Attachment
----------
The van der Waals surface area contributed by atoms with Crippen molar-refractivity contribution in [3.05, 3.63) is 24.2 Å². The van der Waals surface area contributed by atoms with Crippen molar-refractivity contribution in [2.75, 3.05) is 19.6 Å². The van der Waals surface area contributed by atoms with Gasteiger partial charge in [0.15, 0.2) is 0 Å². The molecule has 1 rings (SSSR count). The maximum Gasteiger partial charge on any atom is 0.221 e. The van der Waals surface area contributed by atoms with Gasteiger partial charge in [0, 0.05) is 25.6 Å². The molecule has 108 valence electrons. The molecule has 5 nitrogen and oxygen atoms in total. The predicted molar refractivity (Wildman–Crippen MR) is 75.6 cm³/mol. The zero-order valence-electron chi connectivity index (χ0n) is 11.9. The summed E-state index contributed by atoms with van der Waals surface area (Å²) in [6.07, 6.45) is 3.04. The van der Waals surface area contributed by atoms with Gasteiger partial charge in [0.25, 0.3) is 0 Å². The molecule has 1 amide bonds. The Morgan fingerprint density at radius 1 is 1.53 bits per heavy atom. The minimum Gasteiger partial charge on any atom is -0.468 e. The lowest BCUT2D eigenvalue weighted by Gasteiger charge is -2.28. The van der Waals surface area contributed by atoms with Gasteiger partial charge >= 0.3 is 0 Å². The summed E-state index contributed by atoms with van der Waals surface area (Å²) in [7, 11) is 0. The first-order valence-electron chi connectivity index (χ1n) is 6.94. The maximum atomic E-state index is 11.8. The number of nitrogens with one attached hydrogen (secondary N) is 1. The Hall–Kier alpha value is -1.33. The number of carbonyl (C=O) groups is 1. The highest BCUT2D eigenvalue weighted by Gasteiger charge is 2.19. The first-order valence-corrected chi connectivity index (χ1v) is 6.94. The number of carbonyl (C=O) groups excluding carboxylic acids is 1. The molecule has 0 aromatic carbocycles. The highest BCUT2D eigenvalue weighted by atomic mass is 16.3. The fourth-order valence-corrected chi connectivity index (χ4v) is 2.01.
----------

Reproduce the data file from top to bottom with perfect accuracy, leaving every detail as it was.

The van der Waals surface area contributed by atoms with Crippen molar-refractivity contribution in [3.05, 3.63) is 24.2 Å². The van der Waals surface area contributed by atoms with Crippen molar-refractivity contribution in [2.75, 3.05) is 19.6 Å². The van der Waals surface area contributed by atoms with Gasteiger partial charge in [0.15, 0.2) is 0 Å². The molecule has 1 rings (SSSR count). The maximum Gasteiger partial charge on any atom is 0.221 e. The van der Waals surface area contributed by atoms with Gasteiger partial charge in [0, 0.05) is 25.6 Å². The molecule has 108 valence electrons. The molecule has 5 nitrogen and oxygen atoms in total. The predicted molar refractivity (Wildman–Crippen MR) is 75.6 cm³/mol. The zero-order valence-electron chi connectivity index (χ0n) is 11.9. The summed E-state index contributed by atoms with van der Waals surface area (Å²) in [6.07, 6.45) is 3.04. The van der Waals surface area contributed by atoms with Gasteiger partial charge in [0.25, 0.3) is 0 Å². The molecule has 1 amide bonds. The Morgan fingerprint density at radius 1 is 1.53 bits per heavy atom. The minimum Gasteiger partial charge on any atom is -0.468 e. The lowest BCUT2D eigenvalue weighted by Gasteiger charge is -2.28. The van der Waals surface area contributed by atoms with Gasteiger partial charge >= 0.3 is 0 Å². The summed E-state index contributed by atoms with van der Waals surface area (Å²) in [7, 11) is 0. The first-order valence-electron chi connectivity index (χ1n) is 6.94. The maximum atomic E-state index is 11.8. The number of nitrogens with one attached hydrogen (secondary N) is 1. The Hall–Kier alpha value is -1.33. The number of carbonyl (C=O) groups is 1. The highest BCUT2D eigenvalue weighted by Gasteiger charge is 2.19. The first-order valence-corrected chi connectivity index (χ1v) is 6.94. The number of carbonyl (C=O) groups excluding carboxylic acids is 1. The molecule has 0 aromatic carbocycles. The highest BCUT2D eigenvalue weighted by atomic mass is 16.3. The fourth-order valence-corrected chi connectivity index (χ4v) is 2.01.